In one of the texts I was editing for Roadburn 2024 — I don’t know which one it was — it was talking about “don’t have a plan.” Go to Roadburn and just roll through. Honey, you should’ve seen me clutching my pearls. No plan? Are you mad??? I’m supposed to go to Roadburn and, what, improv it through the day? Sounds like a good way to miss some once-in-a-lifetime shit, no? Well, Roadburn-proper is four days after the pre-show tomorrow night — it’s called ‘Ignition’ now — and for at least the last 15 years, it’s been a choose-your-adventure kind of fest. Between a packed schedule, limited human energy resources, and the basic needs to tend to same as regards sleep, sustenance, etc., you have to pinpoint where you want to be and when you want to be there.

Want to get up front in the Green Room? Last I checked that meant you wanted to get there before the act on stage before the band you want to see finishes, then move up when whatever portion of their crowd clears out. Taking photos meant camping out a lot for me in years past.

This year, my mission is less. Not less fest, but less internalized worry. I’ll get where I’m getting, I’ll get the shots I’m gonna get, but if that’s behind some seven-foot Dutch dude and his seven-foot special lady, fuck it. For years I’d break my ass trying to put myself in a spot to take a picture without someone’s head at the bottom of it. Maybe this year I’ll back up and get the crowd in the shot too. You see what I mean? I’m trying to make my life easier.

And as regards no plan? Well that’s really, really scary, isn’t it? I don’t think I can do it, but that very feeling of not being able to let go of some sense of control over the situation — because make no mistake, that’s what it’s about — has inspired me just the same to ease up a bit. Maybe I’ll watch more bands than I used to, maybe fewer. But maybe I’ll let myself enjoy it more. Just stand for a few minutes in the volume of a thing. I want to try that. Feels bigger in my head than it looks in writing, but that’s what I’ve got.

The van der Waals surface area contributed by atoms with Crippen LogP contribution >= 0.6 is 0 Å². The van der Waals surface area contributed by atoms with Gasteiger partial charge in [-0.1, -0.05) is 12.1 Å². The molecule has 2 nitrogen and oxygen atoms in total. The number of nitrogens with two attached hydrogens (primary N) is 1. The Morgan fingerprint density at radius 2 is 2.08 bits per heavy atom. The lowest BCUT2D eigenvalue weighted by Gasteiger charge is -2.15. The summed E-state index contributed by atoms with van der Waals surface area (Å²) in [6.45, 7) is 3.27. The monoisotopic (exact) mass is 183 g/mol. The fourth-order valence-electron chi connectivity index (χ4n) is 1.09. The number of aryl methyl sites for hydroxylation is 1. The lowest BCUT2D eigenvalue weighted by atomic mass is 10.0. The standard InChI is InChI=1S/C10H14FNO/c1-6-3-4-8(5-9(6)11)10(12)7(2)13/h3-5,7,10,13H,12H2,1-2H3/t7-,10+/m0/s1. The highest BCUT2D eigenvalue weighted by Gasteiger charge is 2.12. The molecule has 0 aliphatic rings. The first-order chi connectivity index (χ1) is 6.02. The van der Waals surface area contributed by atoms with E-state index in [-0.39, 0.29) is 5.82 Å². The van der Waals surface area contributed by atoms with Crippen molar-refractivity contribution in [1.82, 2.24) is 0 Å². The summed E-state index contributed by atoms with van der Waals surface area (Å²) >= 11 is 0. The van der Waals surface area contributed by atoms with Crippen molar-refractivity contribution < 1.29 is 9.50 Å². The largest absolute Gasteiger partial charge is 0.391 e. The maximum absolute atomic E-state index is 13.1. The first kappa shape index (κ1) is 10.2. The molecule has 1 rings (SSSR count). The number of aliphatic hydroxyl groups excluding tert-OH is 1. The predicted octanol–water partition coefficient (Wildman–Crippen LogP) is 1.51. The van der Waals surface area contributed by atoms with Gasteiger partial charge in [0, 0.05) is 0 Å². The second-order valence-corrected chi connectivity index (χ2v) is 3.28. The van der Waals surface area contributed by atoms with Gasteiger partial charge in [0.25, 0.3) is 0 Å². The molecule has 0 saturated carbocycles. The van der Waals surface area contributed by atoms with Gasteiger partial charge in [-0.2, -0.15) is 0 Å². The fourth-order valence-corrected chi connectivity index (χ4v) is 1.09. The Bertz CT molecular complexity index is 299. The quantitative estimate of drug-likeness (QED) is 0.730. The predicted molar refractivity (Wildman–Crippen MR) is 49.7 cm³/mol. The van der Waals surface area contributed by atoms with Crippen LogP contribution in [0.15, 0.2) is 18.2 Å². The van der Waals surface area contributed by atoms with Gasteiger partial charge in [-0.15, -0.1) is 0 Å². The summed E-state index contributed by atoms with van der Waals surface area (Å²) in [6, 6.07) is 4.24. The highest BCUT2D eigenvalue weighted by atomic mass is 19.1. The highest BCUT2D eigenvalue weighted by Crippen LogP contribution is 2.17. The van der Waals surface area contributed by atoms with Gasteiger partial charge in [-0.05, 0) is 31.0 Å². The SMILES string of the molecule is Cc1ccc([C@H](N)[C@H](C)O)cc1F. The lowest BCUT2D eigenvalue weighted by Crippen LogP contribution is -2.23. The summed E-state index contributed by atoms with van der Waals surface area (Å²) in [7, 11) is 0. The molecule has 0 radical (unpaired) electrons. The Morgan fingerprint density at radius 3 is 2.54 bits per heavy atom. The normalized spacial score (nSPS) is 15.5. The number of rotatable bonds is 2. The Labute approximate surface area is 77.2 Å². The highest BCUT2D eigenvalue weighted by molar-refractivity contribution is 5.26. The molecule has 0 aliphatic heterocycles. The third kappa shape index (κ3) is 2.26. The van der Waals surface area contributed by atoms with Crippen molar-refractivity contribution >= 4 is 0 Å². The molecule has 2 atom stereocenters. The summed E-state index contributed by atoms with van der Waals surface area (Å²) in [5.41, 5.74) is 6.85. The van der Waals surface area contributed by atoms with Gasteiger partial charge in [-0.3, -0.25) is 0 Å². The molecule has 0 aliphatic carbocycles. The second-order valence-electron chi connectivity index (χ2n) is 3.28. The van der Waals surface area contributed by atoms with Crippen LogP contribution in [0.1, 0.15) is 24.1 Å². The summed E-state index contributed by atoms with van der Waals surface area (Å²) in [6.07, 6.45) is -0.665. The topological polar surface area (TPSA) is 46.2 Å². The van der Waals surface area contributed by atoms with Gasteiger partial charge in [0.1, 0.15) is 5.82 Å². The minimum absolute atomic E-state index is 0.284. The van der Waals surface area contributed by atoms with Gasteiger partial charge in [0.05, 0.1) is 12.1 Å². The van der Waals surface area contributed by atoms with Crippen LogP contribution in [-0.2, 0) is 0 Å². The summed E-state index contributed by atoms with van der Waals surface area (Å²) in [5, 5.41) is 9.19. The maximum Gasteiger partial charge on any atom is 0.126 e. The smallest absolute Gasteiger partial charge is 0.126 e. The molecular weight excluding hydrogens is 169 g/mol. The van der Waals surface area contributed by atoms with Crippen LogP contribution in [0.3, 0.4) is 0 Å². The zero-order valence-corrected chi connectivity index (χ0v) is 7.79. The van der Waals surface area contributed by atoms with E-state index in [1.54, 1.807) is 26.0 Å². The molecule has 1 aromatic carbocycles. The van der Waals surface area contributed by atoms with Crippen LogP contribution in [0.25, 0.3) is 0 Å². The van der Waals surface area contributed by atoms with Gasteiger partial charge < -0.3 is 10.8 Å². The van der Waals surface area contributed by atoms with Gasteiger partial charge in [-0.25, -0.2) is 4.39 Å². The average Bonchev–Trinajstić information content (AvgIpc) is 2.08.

Here are the day schedules for Roadburn 2024:

Thursday, April 18

Roadburn 2024 Thursday schedule

Friday, April 19

Roadburn 2024 Friday schedule

Saturday, April 20

Roadburn 2024 Saturday schedule

Sunday, April 21

Roadburn 2024 Sunday schedule

Couple early starts, between Hexvessel doing Polar Veil on Thursday and Darsombra on Friday, but screw it. I have a few landmarks I know I want to see — clipping. and Khante, Dool, The Keening, Tusmørke, at least part of Heath and both The Bevis Frond and The Jesus and Mary Chain among them — but that’s still nowhere near the down-to-every-fifth-minute planning I’ve done for Roadburns past, so I do feel like there’s some letting go happening. I don’t know that I could ever do an easy-breezy no-plan RB, but I don’t think that’s an invalid approach just because I’m too uptight to live by it for a weekend.

If you keep up over the next couple days, thank you. If you read any of this, either right now or ever, thanks for that too. Once I actually get on the plane — it’s here now, wasn’t when I started this — and do that eight hours of time, get to Tilburg and maybe dare to sleep for a couple hours, I’m going to try to have a good time, to not leave the festival even more exhausted than I was when I got there. This is my break, after all. Maybe it’s time to stop thinking of The Obelisk as work and remember that the reason I spend so much of my time doing this in the first place is that I fucking love it. God damn I hope I can make that true by the time Monday comes around and I fly back home.

That’s where I’m at. Thanks again for reading.

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The Obelisk Questionnaire: Tim Otis of High Noon Kahuna

Posted in Questionnaire on April 12th, 2024 by JJ Koczan

Tim Otis of High Noon Kahuna

The Obelisk Questionnaire is a series of open questions inteded to give the answerer an opportunity to explore these ideas and stories from their life as deeply as they choose. Answers can be short or long, and that reveals something in itself, but the most important factor is honesty.